The fourth and final part of this book deals with Ocalan’s capture in February 1999 and subsequent events. This section is not as thorough as the previous three. Marcus could have said more about why Ocalan was finally expelled from Syria, the rise of the new legal Kurdish parties (HADEP and then the DTP), and how in her own words “the PKK survives” (p. 305) despite seeming “empty, bereft of a focus” (p. 299). She correctly argues that “Ocalan in captivity became a symbol of the Kurdish nation — oppressed, imprisoned, used and then discarded by nations with other interests at heart” (p. 280). She also concludes that “the PKK survives because it is popular among Kurds in Turkey. It is popular because it fought for so long, and the PKK’s fight tied people to the party and gained it Kurdish respect” (p. 305). The PKK also remains because “the state’s fundamental approach did not change: In front of every, even limited, reform, the state put obstacles to slow down implementation” (p. 293). “The Kurdish problem will remain because the answer lies in Turkey opening a real dialogue with Kurds, and taking it from there” (p. 304).

Despite her detailed interviews to gain insights into the workings of the PKK, Marcus apparently never met Ocalan himself. In addition, she interviewed few if any of his top political associates, such as Cemil Bayik, Duran Kalkan, Murat Karayilan (who currently heads the PKK guerrillas in northern Iraq’s Kandil Mountains), Halil Atac, Mustafa Karasu and Ali Haydar Kaytan. She does not even mention that Kani Yilmaz, once considered possibly the PKK’s number three in command, was expelled from the organization after Ocalan’s capture and eventually assassinated in northern Iraq. Although she gives an excellent analysis of his falling out with Ocalan and eventual capture by the Turks, Marcus never even mentions the well-known nickname of the legendary PKK military commander Semdin Sakik, aka Parmaksiz Zeki (Fingerless, having had a thumb blown off while firing a missile). For some reason, she also writes about “Iraqi Kurdistan, as it is now called” (p. 301), instead of using its current, universally known name, the Kurdistan Regional Government (KRG).

But this is petty carping. Marcus has given us an excellent, objective and most readable account of the PKK, complete with a bibliography, an index, and numerous interesting photos. Her book will be must reading for policy makers, scholars, and lay persons interested in this still-important organization.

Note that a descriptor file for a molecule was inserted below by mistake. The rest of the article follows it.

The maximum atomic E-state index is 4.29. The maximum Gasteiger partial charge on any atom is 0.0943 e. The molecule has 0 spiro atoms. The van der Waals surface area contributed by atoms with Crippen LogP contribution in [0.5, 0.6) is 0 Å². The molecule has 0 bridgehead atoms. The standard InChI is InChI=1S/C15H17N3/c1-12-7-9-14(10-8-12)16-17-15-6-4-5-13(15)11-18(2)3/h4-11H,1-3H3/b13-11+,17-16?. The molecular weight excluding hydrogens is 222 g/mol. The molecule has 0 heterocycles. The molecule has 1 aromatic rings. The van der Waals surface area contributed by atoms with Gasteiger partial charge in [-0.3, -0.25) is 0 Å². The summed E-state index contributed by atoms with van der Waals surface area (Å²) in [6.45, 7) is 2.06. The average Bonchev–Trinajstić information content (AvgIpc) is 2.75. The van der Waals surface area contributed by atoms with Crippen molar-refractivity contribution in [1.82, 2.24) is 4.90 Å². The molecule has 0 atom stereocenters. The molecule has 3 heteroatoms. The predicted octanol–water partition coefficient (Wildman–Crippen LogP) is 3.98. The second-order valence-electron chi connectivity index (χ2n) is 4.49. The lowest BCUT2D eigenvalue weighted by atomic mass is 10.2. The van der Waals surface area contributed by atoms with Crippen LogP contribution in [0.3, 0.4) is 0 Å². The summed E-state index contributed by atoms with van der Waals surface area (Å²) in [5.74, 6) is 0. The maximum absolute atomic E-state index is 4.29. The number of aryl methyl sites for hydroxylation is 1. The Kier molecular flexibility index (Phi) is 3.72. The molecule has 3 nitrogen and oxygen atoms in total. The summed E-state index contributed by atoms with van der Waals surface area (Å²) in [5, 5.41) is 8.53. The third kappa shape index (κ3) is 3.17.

10. Fighting for free speech in Turkey


Turkey (BBC News) -Hundreds of writers have been prosecuted in Turkey for “insulting Turkishness”, but Sarah Rainsford discovers that there are still some people willing to publish controversial books.
It is a very difficult time to be a writer in Turkey.Last year the prominent Turkish-Armenian journalist, Hrant Dink, was murdered. This year, an ultra-nationalist gang allegedly had the Nobel laureate Orhan Pamuk on its hit list.
Both men had been prosecuted for “insulting Turkishness”.
Today, many writers once known for their forthright views have fallen silent. But one man is still putting himself on the line in a fight for free speech.
I found Ragip Zarakolu in one of the dimly-lit corridors of the Sultanahmet courthouse waiting to be called for his latest trial.
A small man with grey curls and crinkled kindly eyes, Mr Zarakolu is a publisher on a mission to shatter every taboo in Turkey.
As a result, he once admitted to me with characteristic chuckle he is now the most prosecuted publisher in the country.
This time he is also accused of “insulting Turkishness” under article 301 of the penal code.
The case was opened after he published the work of a British writer. It was the story of the writer’s family in 1915, when hundreds of thousands of Ottoman Armenians were deported as traitors during World War I.